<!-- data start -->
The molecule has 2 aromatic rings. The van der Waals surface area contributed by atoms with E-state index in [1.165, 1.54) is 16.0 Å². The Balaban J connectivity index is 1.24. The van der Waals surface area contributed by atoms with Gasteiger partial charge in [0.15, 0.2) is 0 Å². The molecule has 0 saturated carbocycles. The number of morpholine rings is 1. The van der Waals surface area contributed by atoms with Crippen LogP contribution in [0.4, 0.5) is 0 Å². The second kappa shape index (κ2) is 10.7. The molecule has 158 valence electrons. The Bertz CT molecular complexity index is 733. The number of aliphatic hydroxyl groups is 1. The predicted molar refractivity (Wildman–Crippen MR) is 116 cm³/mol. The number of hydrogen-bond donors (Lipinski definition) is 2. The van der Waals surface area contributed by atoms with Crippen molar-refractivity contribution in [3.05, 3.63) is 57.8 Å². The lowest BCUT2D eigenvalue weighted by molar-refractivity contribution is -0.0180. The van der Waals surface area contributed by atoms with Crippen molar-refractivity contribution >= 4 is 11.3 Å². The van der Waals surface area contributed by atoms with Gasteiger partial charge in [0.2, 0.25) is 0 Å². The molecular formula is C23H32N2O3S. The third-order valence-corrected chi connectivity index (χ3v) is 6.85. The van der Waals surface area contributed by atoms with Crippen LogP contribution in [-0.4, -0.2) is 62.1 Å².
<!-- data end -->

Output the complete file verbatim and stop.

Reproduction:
The molecule has 2 aromatic rings. The van der Waals surface area contributed by atoms with E-state index in [1.165, 1.54) is 16.0 Å². The Balaban J connectivity index is 1.24. The van der Waals surface area contributed by atoms with Gasteiger partial charge in [0.15, 0.2) is 0 Å². The molecule has 0 saturated carbocycles. The number of morpholine rings is 1. The van der Waals surface area contributed by atoms with Crippen LogP contribution in [0.4, 0.5) is 0 Å². The second kappa shape index (κ2) is 10.7. The molecule has 158 valence electrons. The Bertz CT molecular complexity index is 733. The number of aliphatic hydroxyl groups is 1. The predicted molar refractivity (Wildman–Crippen MR) is 116 cm³/mol. The number of hydrogen-bond donors (Lipinski definition) is 2. The van der Waals surface area contributed by atoms with Crippen molar-refractivity contribution in [3.05, 3.63) is 57.8 Å². The lowest BCUT2D eigenvalue weighted by molar-refractivity contribution is -0.0180. The van der Waals surface area contributed by atoms with Crippen molar-refractivity contribution >= 4 is 11.3 Å². The van der Waals surface area contributed by atoms with Gasteiger partial charge in [0.2, 0.25) is 0 Å². The molecular formula is C23H32N2O3S. The third-order valence-corrected chi connectivity index (χ3v) is 6.85. The van der Waals surface area contributed by atoms with Crippen LogP contribution in [-0.4, -0.2) is 62.1 Å².